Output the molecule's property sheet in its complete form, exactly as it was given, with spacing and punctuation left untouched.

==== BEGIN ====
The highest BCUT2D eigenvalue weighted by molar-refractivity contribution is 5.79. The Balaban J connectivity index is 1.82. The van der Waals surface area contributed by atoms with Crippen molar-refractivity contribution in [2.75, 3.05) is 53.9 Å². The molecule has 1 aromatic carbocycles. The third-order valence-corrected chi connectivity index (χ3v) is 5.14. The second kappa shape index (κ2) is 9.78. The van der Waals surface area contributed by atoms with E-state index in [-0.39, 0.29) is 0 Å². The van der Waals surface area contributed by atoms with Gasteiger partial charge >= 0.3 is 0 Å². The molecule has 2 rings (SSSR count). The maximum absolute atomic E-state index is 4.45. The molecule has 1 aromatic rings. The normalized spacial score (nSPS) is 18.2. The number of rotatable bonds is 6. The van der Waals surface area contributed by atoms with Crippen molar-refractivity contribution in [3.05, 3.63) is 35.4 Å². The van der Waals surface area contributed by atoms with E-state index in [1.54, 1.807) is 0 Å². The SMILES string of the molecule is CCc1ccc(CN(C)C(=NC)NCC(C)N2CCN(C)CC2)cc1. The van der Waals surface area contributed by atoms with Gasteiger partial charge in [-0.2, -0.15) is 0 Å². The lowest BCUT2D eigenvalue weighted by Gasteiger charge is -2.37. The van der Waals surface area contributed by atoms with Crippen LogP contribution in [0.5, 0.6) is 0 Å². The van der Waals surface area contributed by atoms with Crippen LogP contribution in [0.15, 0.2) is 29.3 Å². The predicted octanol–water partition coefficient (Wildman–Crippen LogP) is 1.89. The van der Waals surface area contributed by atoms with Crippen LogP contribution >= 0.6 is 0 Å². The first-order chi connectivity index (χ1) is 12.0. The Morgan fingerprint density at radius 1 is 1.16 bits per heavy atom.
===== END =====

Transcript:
The highest BCUT2D eigenvalue weighted by molar-refractivity contribution is 5.79. The Balaban J connectivity index is 1.82. The van der Waals surface area contributed by atoms with Crippen molar-refractivity contribution in [2.75, 3.05) is 53.9 Å². The molecule has 1 aromatic carbocycles. The third-order valence-corrected chi connectivity index (χ3v) is 5.14. The second kappa shape index (κ2) is 9.78. The van der Waals surface area contributed by atoms with E-state index in [-0.39, 0.29) is 0 Å². The van der Waals surface area contributed by atoms with Gasteiger partial charge >= 0.3 is 0 Å². The molecule has 2 rings (SSSR count). The maximum absolute atomic E-state index is 4.45. The molecule has 1 aromatic rings. The normalized spacial score (nSPS) is 18.2. The number of rotatable bonds is 6. The van der Waals surface area contributed by atoms with Crippen molar-refractivity contribution in [3.05, 3.63) is 35.4 Å². The van der Waals surface area contributed by atoms with E-state index in [1.54, 1.807) is 0 Å². The SMILES string of the molecule is CCc1ccc(CN(C)C(=NC)NCC(C)N2CCN(C)CC2)cc1. The van der Waals surface area contributed by atoms with Gasteiger partial charge in [-0.2, -0.15) is 0 Å². The lowest BCUT2D eigenvalue weighted by Gasteiger charge is -2.37. The van der Waals surface area contributed by atoms with Crippen LogP contribution in [0.5, 0.6) is 0 Å². The van der Waals surface area contributed by atoms with Crippen LogP contribution in [0.15, 0.2) is 29.3 Å². The predicted octanol–water partition coefficient (Wildman–Crippen LogP) is 1.89. The van der Waals surface area contributed by atoms with Crippen LogP contribution >= 0.6 is 0 Å². The first-order chi connectivity index (χ1) is 12.0. The Morgan fingerprint density at radius 1 is 1.16 bits per heavy atom.